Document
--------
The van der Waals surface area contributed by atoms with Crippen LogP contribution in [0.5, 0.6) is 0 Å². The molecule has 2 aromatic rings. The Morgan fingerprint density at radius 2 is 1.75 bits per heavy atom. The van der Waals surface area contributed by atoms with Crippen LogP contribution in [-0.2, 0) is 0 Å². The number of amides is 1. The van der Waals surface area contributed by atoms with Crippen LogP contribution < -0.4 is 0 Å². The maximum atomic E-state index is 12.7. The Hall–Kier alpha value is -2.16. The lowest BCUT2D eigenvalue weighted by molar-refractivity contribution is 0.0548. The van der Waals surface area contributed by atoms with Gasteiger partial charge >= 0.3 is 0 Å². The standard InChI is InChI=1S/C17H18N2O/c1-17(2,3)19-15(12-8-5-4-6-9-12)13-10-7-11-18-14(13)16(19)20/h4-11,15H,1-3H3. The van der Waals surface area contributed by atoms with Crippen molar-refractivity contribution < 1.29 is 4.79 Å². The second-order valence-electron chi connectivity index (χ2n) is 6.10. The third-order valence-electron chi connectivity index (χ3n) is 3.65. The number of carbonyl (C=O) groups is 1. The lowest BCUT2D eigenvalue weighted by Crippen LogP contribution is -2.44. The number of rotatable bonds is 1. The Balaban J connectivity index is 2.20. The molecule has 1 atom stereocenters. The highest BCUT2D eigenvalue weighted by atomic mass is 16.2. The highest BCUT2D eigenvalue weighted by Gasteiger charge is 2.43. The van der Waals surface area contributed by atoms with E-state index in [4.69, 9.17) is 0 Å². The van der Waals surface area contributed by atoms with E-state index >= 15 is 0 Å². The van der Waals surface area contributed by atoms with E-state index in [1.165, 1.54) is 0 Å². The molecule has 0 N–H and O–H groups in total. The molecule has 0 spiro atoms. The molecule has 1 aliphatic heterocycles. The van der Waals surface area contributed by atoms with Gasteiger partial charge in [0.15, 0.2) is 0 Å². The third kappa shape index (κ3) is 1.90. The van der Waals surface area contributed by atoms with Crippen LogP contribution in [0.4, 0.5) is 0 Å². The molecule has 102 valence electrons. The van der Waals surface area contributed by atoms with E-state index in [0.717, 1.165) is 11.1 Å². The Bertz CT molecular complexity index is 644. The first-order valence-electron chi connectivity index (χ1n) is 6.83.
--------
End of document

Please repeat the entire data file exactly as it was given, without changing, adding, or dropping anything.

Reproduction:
The van der Waals surface area contributed by atoms with Crippen LogP contribution in [0.5, 0.6) is 0 Å². The molecule has 2 aromatic rings. The Morgan fingerprint density at radius 2 is 1.75 bits per heavy atom. The van der Waals surface area contributed by atoms with Crippen LogP contribution in [-0.2, 0) is 0 Å². The number of amides is 1. The van der Waals surface area contributed by atoms with Crippen LogP contribution < -0.4 is 0 Å². The maximum atomic E-state index is 12.7. The Hall–Kier alpha value is -2.16. The lowest BCUT2D eigenvalue weighted by molar-refractivity contribution is 0.0548. The van der Waals surface area contributed by atoms with Gasteiger partial charge >= 0.3 is 0 Å². The standard InChI is InChI=1S/C17H18N2O/c1-17(2,3)19-15(12-8-5-4-6-9-12)13-10-7-11-18-14(13)16(19)20/h4-11,15H,1-3H3. The van der Waals surface area contributed by atoms with Crippen molar-refractivity contribution < 1.29 is 4.79 Å². The second-order valence-electron chi connectivity index (χ2n) is 6.10. The third-order valence-electron chi connectivity index (χ3n) is 3.65. The number of carbonyl (C=O) groups is 1. The lowest BCUT2D eigenvalue weighted by Crippen LogP contribution is -2.44. The number of rotatable bonds is 1. The Balaban J connectivity index is 2.20. The molecule has 1 atom stereocenters. The highest BCUT2D eigenvalue weighted by atomic mass is 16.2. The highest BCUT2D eigenvalue weighted by Gasteiger charge is 2.43. The van der Waals surface area contributed by atoms with E-state index in [4.69, 9.17) is 0 Å². The van der Waals surface area contributed by atoms with E-state index >= 15 is 0 Å². The van der Waals surface area contributed by atoms with E-state index in [1.165, 1.54) is 0 Å². The molecule has 0 N–H and O–H groups in total. The molecule has 0 spiro atoms. The molecule has 1 aliphatic heterocycles. The van der Waals surface area contributed by atoms with Gasteiger partial charge in [0.15, 0.2) is 0 Å². The third kappa shape index (κ3) is 1.90. The van der Waals surface area contributed by atoms with Crippen LogP contribution in [0.4, 0.5) is 0 Å². The molecule has 102 valence electrons. The van der Waals surface area contributed by atoms with E-state index in [0.717, 1.165) is 11.1 Å². The Bertz CT molecular complexity index is 644. The first-order valence-electron chi connectivity index (χ1n) is 6.83.